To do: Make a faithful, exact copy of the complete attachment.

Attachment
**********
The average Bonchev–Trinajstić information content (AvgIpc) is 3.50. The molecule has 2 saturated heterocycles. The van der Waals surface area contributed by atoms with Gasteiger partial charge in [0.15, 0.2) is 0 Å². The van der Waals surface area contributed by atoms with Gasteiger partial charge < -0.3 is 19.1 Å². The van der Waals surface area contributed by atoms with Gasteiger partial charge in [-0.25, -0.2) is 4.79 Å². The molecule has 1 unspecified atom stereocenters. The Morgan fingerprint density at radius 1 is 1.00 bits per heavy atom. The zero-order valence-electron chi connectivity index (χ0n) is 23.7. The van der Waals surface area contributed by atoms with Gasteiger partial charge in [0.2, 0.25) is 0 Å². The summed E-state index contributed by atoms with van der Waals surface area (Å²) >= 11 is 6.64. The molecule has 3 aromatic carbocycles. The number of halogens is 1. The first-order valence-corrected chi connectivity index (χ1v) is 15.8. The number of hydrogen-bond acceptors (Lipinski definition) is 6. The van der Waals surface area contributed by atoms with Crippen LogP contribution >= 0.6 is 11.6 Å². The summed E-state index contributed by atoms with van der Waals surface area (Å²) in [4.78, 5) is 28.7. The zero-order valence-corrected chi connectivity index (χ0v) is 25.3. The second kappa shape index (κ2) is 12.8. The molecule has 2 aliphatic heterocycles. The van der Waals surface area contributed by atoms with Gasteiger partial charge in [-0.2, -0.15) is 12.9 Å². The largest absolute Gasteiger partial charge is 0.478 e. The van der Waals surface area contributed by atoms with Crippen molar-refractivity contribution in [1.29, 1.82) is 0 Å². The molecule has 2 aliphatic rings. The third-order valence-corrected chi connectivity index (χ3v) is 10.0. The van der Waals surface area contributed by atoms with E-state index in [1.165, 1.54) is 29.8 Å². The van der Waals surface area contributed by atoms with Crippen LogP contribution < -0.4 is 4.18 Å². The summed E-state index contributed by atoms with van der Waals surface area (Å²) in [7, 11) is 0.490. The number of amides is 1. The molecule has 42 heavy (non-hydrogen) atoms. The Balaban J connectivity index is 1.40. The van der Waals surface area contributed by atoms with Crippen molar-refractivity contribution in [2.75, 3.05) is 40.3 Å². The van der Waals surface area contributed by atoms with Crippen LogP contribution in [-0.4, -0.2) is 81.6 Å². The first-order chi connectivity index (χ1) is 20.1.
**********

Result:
The average Bonchev–Trinajstić information content (AvgIpc) is 3.50. The molecule has 2 saturated heterocycles. The van der Waals surface area contributed by atoms with Gasteiger partial charge in [0.15, 0.2) is 0 Å². The van der Waals surface area contributed by atoms with Gasteiger partial charge < -0.3 is 19.1 Å². The van der Waals surface area contributed by atoms with Gasteiger partial charge in [-0.25, -0.2) is 4.79 Å². The molecule has 1 unspecified atom stereocenters. The Morgan fingerprint density at radius 1 is 1.00 bits per heavy atom. The zero-order valence-electron chi connectivity index (χ0n) is 23.7. The van der Waals surface area contributed by atoms with Gasteiger partial charge in [0.2, 0.25) is 0 Å². The summed E-state index contributed by atoms with van der Waals surface area (Å²) >= 11 is 6.64. The molecule has 3 aromatic carbocycles. The number of halogens is 1. The first-order valence-corrected chi connectivity index (χ1v) is 15.8. The number of hydrogen-bond acceptors (Lipinski definition) is 6. The van der Waals surface area contributed by atoms with Crippen LogP contribution >= 0.6 is 11.6 Å². The summed E-state index contributed by atoms with van der Waals surface area (Å²) in [4.78, 5) is 28.7. The zero-order valence-corrected chi connectivity index (χ0v) is 25.3. The second kappa shape index (κ2) is 12.8. The molecule has 2 aliphatic heterocycles. The van der Waals surface area contributed by atoms with Gasteiger partial charge in [-0.2, -0.15) is 12.9 Å². The largest absolute Gasteiger partial charge is 0.478 e. The van der Waals surface area contributed by atoms with Crippen molar-refractivity contribution in [1.29, 1.82) is 0 Å². The molecule has 2 aliphatic rings. The third-order valence-corrected chi connectivity index (χ3v) is 10.0. The van der Waals surface area contributed by atoms with E-state index in [1.165, 1.54) is 29.8 Å². The van der Waals surface area contributed by atoms with Crippen LogP contribution < -0.4 is 4.18 Å². The summed E-state index contributed by atoms with van der Waals surface area (Å²) in [7, 11) is 0.490. The number of amides is 1. The molecule has 42 heavy (non-hydrogen) atoms. The Balaban J connectivity index is 1.40. The van der Waals surface area contributed by atoms with Crippen molar-refractivity contribution in [2.75, 3.05) is 40.3 Å². The van der Waals surface area contributed by atoms with Crippen LogP contribution in [-0.4, -0.2) is 81.6 Å². The first-order chi connectivity index (χ1) is 20.1.